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Couple arrested over Covid test as vaccines challenge airlines

December 8, 2020 Headline News No Comments Email Email

With coronavirus vaccine due to begin rolling out this week in the UK, the arrest of two airline passengers in the US after a positive Covid-19 test highlights the challenges airlines face in finding an infallible way of telling who has received the approved jabs.

Britain last week became the first western country to license a vaccine against Covid, opening the way for mass immunisation with the Pfizer/BioNTech vaccine, beginning this week. Vaccines are rolling out fast, with those most at risk scheduled for inoculation first.

Qantas Group chief executive Alan Joyce said last week he did not expect international travel to resume until July 2021, “beyond an increase in trans-Tasman flying to New Zealand, though this could improve depending on the speed of vaccines rolling out”.

Joyce has already made clear that proof of vaccination against coronavirus will be a non-negotiable prerequisite for boarding Qantas international flights – except perhaps for flights to New Zealand.

Other airlines are likely to take a similar stand. They have their crews to think of, as well as passengers. Who wants to convey people who refuse to get vaccinated against a highly infectious, potentially fatal disease? Who wants to fly with such passengers? In a snap poll of frequent flyers conducted by Qantas last week, 87% of customers said they would take a Covid vaccine if it was required to travel internationally.

Certain snags persist. The rapid rollout of vaccines risks beating the development of an infallible way of telling who has received them. Experts have raised questions about the accuracy of antibody tests at detecting asymptomatic or pre-symptomatic infections, and thus their use for general screenings.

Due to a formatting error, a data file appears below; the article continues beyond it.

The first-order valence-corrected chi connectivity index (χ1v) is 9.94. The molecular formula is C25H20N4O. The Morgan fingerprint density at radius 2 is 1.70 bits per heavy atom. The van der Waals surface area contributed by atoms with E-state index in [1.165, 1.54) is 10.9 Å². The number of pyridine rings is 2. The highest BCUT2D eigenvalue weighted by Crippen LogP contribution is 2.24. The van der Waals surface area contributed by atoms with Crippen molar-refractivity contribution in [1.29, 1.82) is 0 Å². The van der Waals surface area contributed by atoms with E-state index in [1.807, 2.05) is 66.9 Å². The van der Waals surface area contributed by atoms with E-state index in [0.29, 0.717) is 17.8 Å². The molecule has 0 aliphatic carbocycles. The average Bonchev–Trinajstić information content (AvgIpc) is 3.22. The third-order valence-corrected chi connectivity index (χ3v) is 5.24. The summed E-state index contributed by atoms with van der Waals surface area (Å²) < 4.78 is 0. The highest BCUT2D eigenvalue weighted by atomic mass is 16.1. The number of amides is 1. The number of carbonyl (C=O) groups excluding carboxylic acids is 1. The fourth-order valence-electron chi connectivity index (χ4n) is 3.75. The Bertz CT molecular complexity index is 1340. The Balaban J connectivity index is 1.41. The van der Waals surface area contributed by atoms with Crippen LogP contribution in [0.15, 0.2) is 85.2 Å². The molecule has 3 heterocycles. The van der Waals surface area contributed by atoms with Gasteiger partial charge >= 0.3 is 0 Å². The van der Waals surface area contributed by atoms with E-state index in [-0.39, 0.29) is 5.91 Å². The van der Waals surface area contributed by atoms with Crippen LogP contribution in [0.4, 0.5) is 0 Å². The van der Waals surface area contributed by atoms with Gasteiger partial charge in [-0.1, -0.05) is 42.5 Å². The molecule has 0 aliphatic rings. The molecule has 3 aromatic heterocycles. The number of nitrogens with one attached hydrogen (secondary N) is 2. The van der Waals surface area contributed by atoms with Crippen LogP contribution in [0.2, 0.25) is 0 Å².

IATA is working on a global, standardised way of validating and authenticating all country regulations regarding Covid-19 passenger travel requirements. The IATA Travel Pass will incorporate four open-sourced and interoperable modules which can be combined to meet the requirements.

As IATA says: “The main priority is to get people travelling again safely. In the immediate term that means establishing confidence in governments that systematic pre-departure Covid-19 testing can work as a replacement for quarantine requirements. And that will eventually develop into a vaccine program.”

In the meantime, however, airlines are striking obstacles. A Hawaiian couple who flew from San Francisco International Airport to the Hawaiian island of Kaua’i have been arrested for boarding the flight when they knew they were positive for Covid-19.

United Airlines runs flights to Hawaii from the US mainland for passengers who have been screened and tested prior to boarding.

ABC Eyewitness News in the US said the man and woman arrested are residents of Kaua’i who tested positive during pre-travel screenings before boarding their United Airlines flight from San Francisco over the weekend.

They are charged with second-degree reckless endangerment and are currently in isolation. Contact tracing is underway to alert anyone who needs to go into quarantine. Second degree reckless endangerment is a misdemeanour in Hawaii, punishable by up to one year in jail and a fine of up to US$2000.

The two cases have lifted the island of Kaua’i’s total number of positive Covid cases from 15 to 17. Whereas the testing regime previously let people enter without quarantine if they were tested and approved before boarding, from now on all travellers arriving on Kaua’i are subject to a 14-day self-quarantine regardless of testing, the outlet reported.

Channel KGO-TV in Hawaii received the following statement from United Airlines:

“The health and safety of our employees and customers is our highest priority, which is why we have various policies and procedures in place as part of a multi-layered approach to create a safer travel environment. Prior to traveling, all United customers are required to complete a ‘Ready to Fly’ checklist acknowledging they have not been diagnosed with Covid-19 in the last 14 days. We are investigating this matter further to assess these passengers’ ability to fly on United in the future.”

Written by Peter Needham

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